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Title: Justification rather than Truth
Subtitle: Gotthold Ephraim Lessing's Defence of Positive Religion in the Ring-Parable
Author(s): GRUBE, Dirk-Martin
Volume: 66 Issue: 4 Date: 2005
In chapter I, different types of interpretations of Lessing’s ring-parable are introduced. After a summary of them (section 1), the different types are sketched (section 2) and their plausibility is evaluated (section 3). I suggest preferring the interpretation according to which Lessing suggests that, although the truth of (positive) religion is (as of yet) undecided, we can nevertheless be epistemically justified to continue believing in our Christian, Jewish, Muslim ...religion (section 5).
In chapter II, I defend the philosophical tenability of Lessing’s solution. He does not advocate the philosophically untenable idea that truth can be relativized (section 6). His contentions should be interpreted as not primarily targeting questions of truth proper but, rather, questions of justification. After sketching the difference between accounts of justification and of truth proper, I show in which fashion Lessing answers questions of justification (section 7).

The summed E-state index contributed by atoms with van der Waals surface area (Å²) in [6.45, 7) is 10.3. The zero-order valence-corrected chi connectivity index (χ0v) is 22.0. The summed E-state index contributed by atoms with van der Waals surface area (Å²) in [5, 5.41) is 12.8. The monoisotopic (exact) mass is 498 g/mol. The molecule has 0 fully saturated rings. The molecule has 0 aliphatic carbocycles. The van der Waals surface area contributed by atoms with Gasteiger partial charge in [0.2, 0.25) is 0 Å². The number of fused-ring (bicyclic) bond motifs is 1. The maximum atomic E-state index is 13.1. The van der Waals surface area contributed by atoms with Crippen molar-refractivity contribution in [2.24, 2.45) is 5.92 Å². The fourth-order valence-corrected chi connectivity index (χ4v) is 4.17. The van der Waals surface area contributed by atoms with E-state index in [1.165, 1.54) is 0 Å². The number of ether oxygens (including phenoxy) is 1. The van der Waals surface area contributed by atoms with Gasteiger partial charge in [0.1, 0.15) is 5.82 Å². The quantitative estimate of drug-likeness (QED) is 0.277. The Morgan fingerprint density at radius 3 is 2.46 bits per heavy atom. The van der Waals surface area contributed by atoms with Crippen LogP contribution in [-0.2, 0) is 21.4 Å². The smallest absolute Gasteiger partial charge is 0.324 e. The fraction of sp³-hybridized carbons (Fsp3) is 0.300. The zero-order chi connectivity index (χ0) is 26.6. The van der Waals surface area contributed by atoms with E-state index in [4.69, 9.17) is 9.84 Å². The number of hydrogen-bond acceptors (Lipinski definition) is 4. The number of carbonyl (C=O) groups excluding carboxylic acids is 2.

In chapter III, I show that a solution along Lessing’s lines brings fresh and promising resources to the study of the philosophy of religion. What I call the standard paradigmin the philosophy of religion, viz. the attempt to demonstrate the truth or falsity of religion, has provided inconclusive results in my judgment. And there is little hope that the decisive argument for or against religion will surface in the foreseeable future. Thus I suggest that, rather than devoting our energies to the standard paradigm, we should devote them to what I call the new paradigm. According to the latter, the question whether or not certain religious utterances are epistemically justified rather than the question whether they are true is crucial (section 8). Finally, I show in which fashion William James, Alvin Plantinga, and my own coherentist holism are all proponents of this new paradigm, thus intellectual allies of Lessing (section 9).